Mladić was found not guilty of one count of genocide, in reference to a broader spate of killings throughout Bosnia. This is in keeping with previous decisions, where Srebrenica has been deemed genocide, but the overall objective of the leadership for the whole of the Yugoslav territory has not.
This verdict is the final judgement to be delivered by the International Criminal Tribunal for the former Yugoslavia, slated to close at the end of this year. Since it was established in 1993, the tribunal has indicted 161 individuals and convicted 84 perpetrators of war crimes, crimes against humanity, and genocide.
Some 4,650 witnesses have appeared, more than 1,000 of whom testified about the Srebrenica genocide. There are only seven proceedings remaining, with the UN Mechanism for International Criminal Tribunals finalising cases. The tribunal has undoubtedly contributed to justice and reconciliation in the former Yugoslavia.
However, success has not been absolute, with criticism that sentences have been too short. There is also inevitable post-atrocity denial of crimes committed by perpetrators and their communities, with continued rejection by Serbian communities and politicians of the validity and decisions of the Tribunal.
These 84 convictions are clearly only a small proportion of the thousands of perpetrators. With the wind-up of the tribunal, remaining perpetrators will continue to be tried at local war crimes courts in Bosnia.
Throughout Europe, 14 countries have housed convicted tribunal war criminals in their prisons. Mladić will serve his sentence in a country yet to be determined.
While it may not bring their loved ones back, survivors can have some comfort in knowing the man who ordered and oversaw the atrocities will spend the rest of his life in prison.
As mobile phone users, all we want is enough battery life to last the day. Frustratingly, the older the device, the less power it seems to have.
In fact, the amount of battery life our mobiles have on any given day depends on two key factors: how we use them on that particular day, and how we used them in the past.
Mobile phones use lithium-ion batteries for energy storage. In this type of battery, lithium metal and lithium ions move in and out of individual electrodes, causing them to physically expand and contract.
Read more: Do you know where your batteries come from?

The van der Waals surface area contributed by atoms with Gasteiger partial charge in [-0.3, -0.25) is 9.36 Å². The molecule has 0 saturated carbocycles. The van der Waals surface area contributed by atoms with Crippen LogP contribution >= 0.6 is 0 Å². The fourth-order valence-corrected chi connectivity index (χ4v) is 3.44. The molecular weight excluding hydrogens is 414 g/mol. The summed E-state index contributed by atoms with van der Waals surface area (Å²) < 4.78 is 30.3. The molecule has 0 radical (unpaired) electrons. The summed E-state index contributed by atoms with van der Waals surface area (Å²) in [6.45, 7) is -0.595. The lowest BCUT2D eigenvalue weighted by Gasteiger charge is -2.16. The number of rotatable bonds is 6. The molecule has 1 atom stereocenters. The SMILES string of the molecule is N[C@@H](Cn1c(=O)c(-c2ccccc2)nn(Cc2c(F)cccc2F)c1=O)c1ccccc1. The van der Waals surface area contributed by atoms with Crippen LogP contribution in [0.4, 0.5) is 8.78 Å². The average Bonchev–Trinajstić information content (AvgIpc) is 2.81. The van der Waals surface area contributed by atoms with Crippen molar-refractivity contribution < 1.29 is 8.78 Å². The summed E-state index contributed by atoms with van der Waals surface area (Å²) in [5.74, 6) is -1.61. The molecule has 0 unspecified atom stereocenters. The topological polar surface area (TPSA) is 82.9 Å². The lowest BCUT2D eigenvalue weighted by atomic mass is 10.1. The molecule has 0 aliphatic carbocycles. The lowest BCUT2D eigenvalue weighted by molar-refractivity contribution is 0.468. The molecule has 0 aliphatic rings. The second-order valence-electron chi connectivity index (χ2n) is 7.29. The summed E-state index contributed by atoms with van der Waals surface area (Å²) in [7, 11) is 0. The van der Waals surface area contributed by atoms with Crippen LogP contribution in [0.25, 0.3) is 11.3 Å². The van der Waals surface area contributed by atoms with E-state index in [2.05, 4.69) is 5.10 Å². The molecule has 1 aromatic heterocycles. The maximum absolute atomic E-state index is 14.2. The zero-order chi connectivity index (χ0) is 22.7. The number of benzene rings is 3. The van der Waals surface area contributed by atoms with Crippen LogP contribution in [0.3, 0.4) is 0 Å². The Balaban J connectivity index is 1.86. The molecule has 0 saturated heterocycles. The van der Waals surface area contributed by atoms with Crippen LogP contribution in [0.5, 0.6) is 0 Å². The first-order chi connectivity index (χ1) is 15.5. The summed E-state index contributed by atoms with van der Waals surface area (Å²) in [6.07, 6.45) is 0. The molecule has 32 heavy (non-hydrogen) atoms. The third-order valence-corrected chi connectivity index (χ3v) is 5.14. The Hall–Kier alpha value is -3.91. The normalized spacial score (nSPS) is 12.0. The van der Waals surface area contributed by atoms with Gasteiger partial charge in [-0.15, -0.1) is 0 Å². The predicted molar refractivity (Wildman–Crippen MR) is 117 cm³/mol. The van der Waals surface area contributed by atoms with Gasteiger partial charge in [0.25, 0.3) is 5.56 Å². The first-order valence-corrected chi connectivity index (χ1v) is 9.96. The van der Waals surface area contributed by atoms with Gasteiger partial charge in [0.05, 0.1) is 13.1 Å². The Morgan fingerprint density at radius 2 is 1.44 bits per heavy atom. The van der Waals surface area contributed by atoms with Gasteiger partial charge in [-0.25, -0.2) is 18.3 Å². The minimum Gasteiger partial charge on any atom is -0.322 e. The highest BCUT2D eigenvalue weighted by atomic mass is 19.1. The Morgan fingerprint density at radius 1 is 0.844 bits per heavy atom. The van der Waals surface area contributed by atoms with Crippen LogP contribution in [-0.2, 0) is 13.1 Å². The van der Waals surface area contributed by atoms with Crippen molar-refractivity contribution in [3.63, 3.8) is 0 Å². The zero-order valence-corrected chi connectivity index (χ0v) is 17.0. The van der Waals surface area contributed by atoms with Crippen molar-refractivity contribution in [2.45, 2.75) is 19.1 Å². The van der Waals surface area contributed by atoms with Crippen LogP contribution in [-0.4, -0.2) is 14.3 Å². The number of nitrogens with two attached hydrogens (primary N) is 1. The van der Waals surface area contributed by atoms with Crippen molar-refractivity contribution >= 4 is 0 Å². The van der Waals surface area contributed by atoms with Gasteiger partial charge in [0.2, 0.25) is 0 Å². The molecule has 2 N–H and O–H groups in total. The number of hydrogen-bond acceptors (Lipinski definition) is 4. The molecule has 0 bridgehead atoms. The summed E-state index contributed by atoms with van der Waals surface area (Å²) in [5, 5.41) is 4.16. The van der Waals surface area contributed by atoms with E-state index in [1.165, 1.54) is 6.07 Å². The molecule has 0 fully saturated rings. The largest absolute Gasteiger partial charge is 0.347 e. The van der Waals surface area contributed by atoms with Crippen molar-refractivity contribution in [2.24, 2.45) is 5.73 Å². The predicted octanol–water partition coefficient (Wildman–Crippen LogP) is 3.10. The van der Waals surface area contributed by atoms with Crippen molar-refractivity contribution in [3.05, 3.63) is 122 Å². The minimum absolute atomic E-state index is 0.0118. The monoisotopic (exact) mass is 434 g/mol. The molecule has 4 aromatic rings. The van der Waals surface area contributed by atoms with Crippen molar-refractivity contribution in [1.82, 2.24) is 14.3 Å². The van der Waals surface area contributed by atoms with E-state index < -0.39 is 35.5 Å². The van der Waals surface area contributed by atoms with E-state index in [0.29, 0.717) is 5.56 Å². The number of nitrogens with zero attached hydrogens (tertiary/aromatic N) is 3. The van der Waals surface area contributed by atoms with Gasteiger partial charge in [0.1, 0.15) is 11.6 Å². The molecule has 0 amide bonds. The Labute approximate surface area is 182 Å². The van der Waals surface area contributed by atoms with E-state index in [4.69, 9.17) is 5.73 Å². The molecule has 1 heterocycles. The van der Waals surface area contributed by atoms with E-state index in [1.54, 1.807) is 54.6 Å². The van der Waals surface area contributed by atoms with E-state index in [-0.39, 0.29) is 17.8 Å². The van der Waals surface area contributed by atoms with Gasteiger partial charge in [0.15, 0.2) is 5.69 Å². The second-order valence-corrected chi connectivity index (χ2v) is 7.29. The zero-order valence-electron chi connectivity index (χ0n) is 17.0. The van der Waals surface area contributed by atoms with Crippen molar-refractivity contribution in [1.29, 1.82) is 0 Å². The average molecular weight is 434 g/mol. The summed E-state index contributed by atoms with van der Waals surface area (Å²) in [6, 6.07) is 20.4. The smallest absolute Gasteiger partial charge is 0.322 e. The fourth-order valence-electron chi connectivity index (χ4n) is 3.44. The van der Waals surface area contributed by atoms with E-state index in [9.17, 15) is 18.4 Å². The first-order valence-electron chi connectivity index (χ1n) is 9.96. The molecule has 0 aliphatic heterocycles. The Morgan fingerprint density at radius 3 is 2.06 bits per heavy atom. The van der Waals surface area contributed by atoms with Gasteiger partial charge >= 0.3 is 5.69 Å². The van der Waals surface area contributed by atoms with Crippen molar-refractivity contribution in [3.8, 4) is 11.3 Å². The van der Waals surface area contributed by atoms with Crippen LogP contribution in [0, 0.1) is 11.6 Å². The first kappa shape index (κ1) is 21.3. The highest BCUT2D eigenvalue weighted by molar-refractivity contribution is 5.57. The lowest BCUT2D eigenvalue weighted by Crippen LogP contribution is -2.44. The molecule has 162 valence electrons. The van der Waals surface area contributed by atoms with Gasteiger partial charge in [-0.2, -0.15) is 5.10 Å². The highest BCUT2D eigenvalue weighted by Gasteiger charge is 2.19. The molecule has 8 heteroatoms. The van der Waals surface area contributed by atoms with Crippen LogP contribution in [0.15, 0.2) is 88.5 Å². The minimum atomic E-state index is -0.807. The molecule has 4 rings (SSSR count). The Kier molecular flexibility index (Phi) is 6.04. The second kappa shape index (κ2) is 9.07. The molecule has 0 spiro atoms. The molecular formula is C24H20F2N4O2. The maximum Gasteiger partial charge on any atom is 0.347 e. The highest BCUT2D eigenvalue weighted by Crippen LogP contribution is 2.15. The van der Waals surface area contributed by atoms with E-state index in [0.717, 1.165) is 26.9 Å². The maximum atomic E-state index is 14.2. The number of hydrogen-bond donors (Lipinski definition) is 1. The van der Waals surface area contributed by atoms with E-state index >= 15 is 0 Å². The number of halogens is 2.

Unfortunately, these processes are not completely reversible and the batteries lose their charge capacity and voltage as the number of charge and discharge cycles grows.
To make matters worse, the electrolyte (electrically conductive liquid) that connects the electrodes also degrades throughout these cycles.
The ability of lithium-ion batteries to store charge depends on the extent of their degradation. This means there is a link between how we handle our devices today and the charge capacity available in the future.
Through a few simple steps, users can minimise this degradation and extend their device’s life.
Control battery discharge
Typical lithium-ion batteries for mobile phones are supposed to retain 80% of their charge capacity after 300-500 charge/discharge cycles. However, batteries rarely produce this level of performance, with charge storage capacity sometimes reduced to 80% levels within only 100 cycles.
Fortunately, we can extend our future battery capacity by limiting how much we discharge our mobile phone batteries. With most battery degradation occurring during deep discharge/charge cycles, it is actually better to limit the battery discharge during any one cycle before charging it again.
As it happens, our devices do have battery-management systems, which reduce damage from overcharging and shut down automatically if the battery gets too low.
Nonetheless, to maximise the battery capacity in the future we should avoid that 0% battery mark altogether, while also keeping those batteries at least partially charged if storing them for a prolonged period of time to avoid deep discharge.
Extend charging times
Many of today’s mobile devices have a fast charge option that enables users to supercharge them in minutes rather than hours. This is convenient when we’re in a rush, but should be avoided otherwise.
Why? Because charging a battery too quickly reduces its storage capacity.
Physically, the shuttling of lithium metal and lithium ions between the electrodes in lithium-ion batteries is a slow process. Therefore, charging at lower rates allows more complete shuttling to occur, which enhances the battery’s charge capacity.
For example, charging a phone in five minutes compared with the standard two hours can reduce the battery capacity for that charge cycle by more than 20%.